NYC techies predict trends for 2007

Home connectivity is the big one.

Last night was the year-end edition of the NY Tech Meetup, the monthly event organized by Meetup founder Scott Heiferman. It's a popular local event for the (re)emerging Silicon Alley set, usually drawing a crowd of over 500.

One of this month's features was a set of 10-second predictions by audience members regarding what they think the biggest tech trends of 2007 will be. There were some far-flung ones about grassroots political movement, radios, and whatnot, but there was one noticeable trend: the "connected home," with fluidity between broadband audio and video, television, speakers, and other components of the home media center. We've already seen plenty of it in '06 , but I'd have to say I'm in agreement that it'll see a much more mainstream reception in '07. Although I'm not sure how well those grainy YouTube videos will translate to our HDTVs.

The second most frequent prediction last night? That New York City will produce its first-ever billion-dollar Internet company. It's a possibility, but I wouldn't say the crowd of entrepreneurs, venture capitalists, and enthusiasts was exactly "objective."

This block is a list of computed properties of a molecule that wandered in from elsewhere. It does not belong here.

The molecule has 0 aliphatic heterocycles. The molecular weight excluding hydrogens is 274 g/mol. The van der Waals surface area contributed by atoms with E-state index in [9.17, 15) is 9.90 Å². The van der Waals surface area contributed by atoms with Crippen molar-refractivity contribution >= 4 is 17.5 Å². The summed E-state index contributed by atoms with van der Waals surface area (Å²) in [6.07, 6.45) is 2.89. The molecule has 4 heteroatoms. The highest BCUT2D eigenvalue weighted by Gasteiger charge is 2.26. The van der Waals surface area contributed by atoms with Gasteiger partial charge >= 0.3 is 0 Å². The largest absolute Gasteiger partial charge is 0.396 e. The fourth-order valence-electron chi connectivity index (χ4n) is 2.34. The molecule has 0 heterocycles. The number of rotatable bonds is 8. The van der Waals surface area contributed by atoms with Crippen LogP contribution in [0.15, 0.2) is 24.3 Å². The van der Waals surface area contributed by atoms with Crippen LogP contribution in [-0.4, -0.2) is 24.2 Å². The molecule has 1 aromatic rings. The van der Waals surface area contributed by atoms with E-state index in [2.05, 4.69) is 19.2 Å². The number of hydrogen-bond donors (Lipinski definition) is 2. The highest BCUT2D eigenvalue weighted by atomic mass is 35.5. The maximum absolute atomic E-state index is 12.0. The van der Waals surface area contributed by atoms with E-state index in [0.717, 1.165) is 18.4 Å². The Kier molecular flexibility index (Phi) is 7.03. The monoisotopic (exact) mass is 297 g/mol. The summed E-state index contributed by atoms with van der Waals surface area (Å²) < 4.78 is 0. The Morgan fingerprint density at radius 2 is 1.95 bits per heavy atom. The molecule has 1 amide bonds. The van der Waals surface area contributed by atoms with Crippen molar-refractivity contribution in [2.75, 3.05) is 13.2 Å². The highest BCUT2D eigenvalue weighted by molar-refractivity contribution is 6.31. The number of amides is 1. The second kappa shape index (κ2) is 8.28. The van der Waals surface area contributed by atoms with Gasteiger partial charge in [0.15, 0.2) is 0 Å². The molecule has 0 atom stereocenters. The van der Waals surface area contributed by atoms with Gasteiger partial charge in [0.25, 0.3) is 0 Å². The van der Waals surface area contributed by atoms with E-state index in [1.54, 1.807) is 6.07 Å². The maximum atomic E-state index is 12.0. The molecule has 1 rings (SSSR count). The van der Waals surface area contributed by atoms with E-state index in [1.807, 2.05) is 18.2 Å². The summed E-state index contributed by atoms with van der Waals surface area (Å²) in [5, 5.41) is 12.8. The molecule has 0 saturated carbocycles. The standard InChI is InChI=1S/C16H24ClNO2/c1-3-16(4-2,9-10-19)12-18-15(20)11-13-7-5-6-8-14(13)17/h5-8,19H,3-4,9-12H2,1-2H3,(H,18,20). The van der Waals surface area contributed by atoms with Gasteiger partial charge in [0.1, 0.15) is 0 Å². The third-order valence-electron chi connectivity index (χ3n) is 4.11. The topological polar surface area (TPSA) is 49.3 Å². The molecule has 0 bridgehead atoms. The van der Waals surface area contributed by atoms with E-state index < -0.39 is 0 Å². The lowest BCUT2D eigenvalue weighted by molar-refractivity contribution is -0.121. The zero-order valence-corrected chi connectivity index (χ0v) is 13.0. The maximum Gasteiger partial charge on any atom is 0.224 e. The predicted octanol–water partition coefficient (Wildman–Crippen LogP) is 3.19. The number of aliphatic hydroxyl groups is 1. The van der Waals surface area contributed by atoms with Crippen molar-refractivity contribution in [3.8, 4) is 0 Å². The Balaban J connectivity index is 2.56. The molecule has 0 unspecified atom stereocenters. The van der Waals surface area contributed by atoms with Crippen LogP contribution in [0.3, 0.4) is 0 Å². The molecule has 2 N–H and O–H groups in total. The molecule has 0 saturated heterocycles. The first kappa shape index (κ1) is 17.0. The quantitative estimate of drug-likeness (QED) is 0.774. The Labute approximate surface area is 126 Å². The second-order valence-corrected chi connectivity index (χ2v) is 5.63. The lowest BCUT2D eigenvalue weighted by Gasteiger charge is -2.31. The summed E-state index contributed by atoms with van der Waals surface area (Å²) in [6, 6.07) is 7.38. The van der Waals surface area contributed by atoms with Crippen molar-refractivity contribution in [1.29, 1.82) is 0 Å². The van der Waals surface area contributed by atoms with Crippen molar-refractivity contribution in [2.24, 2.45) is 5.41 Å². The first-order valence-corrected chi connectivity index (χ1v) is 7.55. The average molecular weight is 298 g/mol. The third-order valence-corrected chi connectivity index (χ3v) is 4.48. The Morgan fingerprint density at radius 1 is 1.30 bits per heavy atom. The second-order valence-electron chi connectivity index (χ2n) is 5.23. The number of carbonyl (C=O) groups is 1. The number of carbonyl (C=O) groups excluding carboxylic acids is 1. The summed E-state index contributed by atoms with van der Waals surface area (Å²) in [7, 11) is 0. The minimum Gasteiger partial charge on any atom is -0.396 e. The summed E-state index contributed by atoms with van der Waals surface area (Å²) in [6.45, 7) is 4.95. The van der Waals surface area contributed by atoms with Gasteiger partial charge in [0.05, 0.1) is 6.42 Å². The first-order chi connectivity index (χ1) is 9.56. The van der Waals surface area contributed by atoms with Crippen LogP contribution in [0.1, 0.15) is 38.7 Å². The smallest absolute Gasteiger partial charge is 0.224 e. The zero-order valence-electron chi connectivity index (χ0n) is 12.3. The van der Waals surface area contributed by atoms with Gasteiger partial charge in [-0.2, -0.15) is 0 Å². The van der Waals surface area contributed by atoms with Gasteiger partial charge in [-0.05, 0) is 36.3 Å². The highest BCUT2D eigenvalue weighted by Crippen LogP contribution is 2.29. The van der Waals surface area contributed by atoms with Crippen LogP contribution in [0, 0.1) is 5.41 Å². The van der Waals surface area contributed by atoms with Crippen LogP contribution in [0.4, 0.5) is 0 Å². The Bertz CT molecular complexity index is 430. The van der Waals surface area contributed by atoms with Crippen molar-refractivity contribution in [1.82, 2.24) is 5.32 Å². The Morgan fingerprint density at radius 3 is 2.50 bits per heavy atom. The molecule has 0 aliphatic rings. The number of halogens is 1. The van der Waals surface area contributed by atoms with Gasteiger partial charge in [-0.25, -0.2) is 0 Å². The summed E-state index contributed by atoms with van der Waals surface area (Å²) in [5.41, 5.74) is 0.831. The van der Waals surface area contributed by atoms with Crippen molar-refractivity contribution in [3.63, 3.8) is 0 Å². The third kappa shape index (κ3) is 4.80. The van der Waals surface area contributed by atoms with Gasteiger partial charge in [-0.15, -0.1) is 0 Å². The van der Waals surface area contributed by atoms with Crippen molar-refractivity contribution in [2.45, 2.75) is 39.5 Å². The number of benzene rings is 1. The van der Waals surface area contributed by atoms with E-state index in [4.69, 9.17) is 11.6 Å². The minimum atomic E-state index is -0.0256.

UPDATE: I forgot one. Another attendee predicted that in 2007, the term "2.0" will be used by techies "like building developers treat the 13th floor." He was answered with resounding applause.

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About the author

Caroline McCarthy, a CNET News staff writer, is a downtown Manhattanite happily addicted to social-media tools and restaurant blogs. Her pre-CNET resume includes interning at an IT security firm and brewing cappuccinos.

 

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